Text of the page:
Name: Dilruba.
Type: Bowed > Fretted > Chordophones.
Hornbostel-Sachs No#: 321.312.7
Country: India.
Region: South Asia.

Description: The dilruba is a relatively young instrument. Having a history of only 300 years. It is found in North India primarily in the Punjab. It is played in Sikh religious music and Hindustani classical music and also played in West Bengal. By the 1980s this instrument was nearly extinct. However with the rising influence of the “Gurmat Sangeet” movement, the instrument has been attracting attention.

The dilruba is played with the bow but has a neck with moveable tied frets. Animal hide is stretched over the body to complete the resonance chamber. The bridge rests over the top of the goat skin membrane. Having 12–15 sympathetic strings underneath the playing strings. Machine gear tuners are installed to the right side of the instrument.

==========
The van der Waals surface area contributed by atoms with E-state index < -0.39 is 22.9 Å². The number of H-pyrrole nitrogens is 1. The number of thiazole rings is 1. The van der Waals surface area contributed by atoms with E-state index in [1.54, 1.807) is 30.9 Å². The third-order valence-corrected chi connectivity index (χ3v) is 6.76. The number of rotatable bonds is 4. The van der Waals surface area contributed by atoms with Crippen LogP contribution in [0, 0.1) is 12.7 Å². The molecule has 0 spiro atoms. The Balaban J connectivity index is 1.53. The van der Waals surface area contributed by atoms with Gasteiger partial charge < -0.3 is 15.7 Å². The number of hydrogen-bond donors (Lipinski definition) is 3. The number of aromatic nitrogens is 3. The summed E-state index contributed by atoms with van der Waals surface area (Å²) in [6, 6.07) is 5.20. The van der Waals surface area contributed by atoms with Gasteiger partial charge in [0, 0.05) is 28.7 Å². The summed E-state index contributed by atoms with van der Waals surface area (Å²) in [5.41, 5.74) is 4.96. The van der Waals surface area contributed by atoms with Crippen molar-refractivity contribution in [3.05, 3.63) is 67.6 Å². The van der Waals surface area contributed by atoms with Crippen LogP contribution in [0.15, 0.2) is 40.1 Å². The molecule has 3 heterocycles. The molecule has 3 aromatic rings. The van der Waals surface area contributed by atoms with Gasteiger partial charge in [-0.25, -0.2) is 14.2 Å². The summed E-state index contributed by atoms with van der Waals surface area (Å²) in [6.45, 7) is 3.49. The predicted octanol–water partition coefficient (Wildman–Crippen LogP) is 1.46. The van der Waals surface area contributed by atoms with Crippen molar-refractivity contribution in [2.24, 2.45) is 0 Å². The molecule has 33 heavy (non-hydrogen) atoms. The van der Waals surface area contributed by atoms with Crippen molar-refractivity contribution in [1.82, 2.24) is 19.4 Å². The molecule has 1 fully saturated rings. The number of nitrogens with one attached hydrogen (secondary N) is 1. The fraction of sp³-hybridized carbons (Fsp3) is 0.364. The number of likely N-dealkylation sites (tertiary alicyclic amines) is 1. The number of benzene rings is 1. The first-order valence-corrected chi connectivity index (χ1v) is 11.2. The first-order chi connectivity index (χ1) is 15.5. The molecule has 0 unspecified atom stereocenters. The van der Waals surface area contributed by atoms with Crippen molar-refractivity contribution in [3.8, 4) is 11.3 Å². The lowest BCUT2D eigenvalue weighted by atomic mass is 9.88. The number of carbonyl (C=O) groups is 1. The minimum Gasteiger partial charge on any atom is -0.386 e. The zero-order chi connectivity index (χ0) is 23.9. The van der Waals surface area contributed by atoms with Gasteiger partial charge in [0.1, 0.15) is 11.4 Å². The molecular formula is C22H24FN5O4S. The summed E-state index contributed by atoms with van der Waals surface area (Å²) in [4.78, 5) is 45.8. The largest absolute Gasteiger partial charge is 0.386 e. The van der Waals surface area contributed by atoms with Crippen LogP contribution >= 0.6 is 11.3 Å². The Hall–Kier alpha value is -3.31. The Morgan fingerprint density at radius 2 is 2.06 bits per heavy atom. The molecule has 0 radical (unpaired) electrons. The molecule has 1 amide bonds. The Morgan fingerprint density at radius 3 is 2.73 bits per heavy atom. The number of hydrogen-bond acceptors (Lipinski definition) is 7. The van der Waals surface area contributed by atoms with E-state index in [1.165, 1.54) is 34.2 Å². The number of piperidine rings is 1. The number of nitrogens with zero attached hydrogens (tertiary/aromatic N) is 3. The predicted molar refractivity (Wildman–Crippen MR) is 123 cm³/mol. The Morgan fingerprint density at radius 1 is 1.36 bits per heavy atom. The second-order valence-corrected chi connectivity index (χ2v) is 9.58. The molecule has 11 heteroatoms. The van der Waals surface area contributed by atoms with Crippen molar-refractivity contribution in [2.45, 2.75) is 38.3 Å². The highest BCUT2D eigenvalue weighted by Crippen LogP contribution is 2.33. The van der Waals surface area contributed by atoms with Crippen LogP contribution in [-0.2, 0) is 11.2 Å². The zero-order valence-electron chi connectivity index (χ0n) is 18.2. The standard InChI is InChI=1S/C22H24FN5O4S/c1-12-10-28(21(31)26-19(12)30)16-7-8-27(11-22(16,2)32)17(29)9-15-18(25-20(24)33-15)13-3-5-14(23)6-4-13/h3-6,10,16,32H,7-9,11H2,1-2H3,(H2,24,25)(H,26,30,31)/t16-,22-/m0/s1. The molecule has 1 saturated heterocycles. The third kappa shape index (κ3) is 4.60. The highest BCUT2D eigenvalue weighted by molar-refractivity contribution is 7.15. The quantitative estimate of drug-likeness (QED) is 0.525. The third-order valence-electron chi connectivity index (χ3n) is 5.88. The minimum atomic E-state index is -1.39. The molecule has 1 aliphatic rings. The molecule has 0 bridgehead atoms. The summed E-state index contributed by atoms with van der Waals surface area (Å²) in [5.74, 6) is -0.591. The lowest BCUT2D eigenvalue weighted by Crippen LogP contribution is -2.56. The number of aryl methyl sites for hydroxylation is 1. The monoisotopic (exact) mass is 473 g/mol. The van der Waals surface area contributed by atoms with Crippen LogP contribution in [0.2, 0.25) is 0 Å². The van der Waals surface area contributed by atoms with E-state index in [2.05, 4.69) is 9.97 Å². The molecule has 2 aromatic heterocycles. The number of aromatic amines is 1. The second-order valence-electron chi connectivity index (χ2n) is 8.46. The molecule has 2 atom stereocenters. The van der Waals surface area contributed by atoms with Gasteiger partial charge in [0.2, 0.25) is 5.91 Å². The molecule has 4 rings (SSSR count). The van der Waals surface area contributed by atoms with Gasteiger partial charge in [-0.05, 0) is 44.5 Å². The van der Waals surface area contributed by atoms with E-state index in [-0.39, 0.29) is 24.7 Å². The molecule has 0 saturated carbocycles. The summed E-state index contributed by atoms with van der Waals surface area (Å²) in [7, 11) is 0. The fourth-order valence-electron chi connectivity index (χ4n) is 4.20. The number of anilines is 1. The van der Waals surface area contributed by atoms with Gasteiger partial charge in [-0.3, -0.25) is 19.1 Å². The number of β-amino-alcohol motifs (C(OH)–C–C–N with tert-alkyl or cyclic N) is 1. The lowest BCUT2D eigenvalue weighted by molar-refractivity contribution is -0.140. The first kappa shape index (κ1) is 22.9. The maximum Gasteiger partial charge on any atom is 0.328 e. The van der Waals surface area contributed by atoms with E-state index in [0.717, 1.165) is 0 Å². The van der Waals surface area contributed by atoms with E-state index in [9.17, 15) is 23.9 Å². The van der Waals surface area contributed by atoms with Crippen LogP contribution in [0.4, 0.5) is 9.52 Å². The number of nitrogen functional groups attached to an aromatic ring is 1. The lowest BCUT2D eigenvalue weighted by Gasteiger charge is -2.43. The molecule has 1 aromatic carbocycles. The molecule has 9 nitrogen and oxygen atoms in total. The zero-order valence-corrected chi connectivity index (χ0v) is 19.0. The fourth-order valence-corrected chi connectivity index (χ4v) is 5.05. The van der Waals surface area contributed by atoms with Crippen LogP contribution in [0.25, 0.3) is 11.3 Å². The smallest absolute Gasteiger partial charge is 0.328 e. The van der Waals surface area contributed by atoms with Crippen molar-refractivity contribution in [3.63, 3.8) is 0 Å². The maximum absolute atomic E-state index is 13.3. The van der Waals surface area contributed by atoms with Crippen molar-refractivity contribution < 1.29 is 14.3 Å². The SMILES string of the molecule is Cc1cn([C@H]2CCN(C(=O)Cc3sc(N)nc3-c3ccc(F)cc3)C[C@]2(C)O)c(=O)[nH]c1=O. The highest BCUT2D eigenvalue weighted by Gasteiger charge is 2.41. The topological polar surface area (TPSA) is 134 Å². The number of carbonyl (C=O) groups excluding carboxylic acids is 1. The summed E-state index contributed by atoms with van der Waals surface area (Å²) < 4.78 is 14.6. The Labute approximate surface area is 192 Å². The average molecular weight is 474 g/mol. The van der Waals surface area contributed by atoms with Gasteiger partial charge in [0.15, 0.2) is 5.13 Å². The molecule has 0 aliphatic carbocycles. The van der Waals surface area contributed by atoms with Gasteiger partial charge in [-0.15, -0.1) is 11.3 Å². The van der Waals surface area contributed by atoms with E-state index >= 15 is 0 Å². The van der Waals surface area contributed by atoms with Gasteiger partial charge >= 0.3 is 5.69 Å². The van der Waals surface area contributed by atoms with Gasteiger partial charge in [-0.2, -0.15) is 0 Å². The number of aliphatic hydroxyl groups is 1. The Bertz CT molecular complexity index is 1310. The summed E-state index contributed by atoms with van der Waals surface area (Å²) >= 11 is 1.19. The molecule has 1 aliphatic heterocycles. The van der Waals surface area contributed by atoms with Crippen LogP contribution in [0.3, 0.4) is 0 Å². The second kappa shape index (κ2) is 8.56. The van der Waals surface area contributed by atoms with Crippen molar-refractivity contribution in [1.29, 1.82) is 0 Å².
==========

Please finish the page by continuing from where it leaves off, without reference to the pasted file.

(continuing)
Playing Techniques: The instrument can be rested between the knees while the player kneels either on the floor or in a chair. While in the chair knees should be close to each other to best support the instrument. The dilruba rests against the players left shoulder. Allowing for greater flexibility and ease of manipulation of the bow when playing. This in turn permits the playing of meend [glissando]. It is played with a bow (known as a “gaz”), with the other hand moving along the strings over the frets. The player may slide the note up or down to achieve the meend [glissando].


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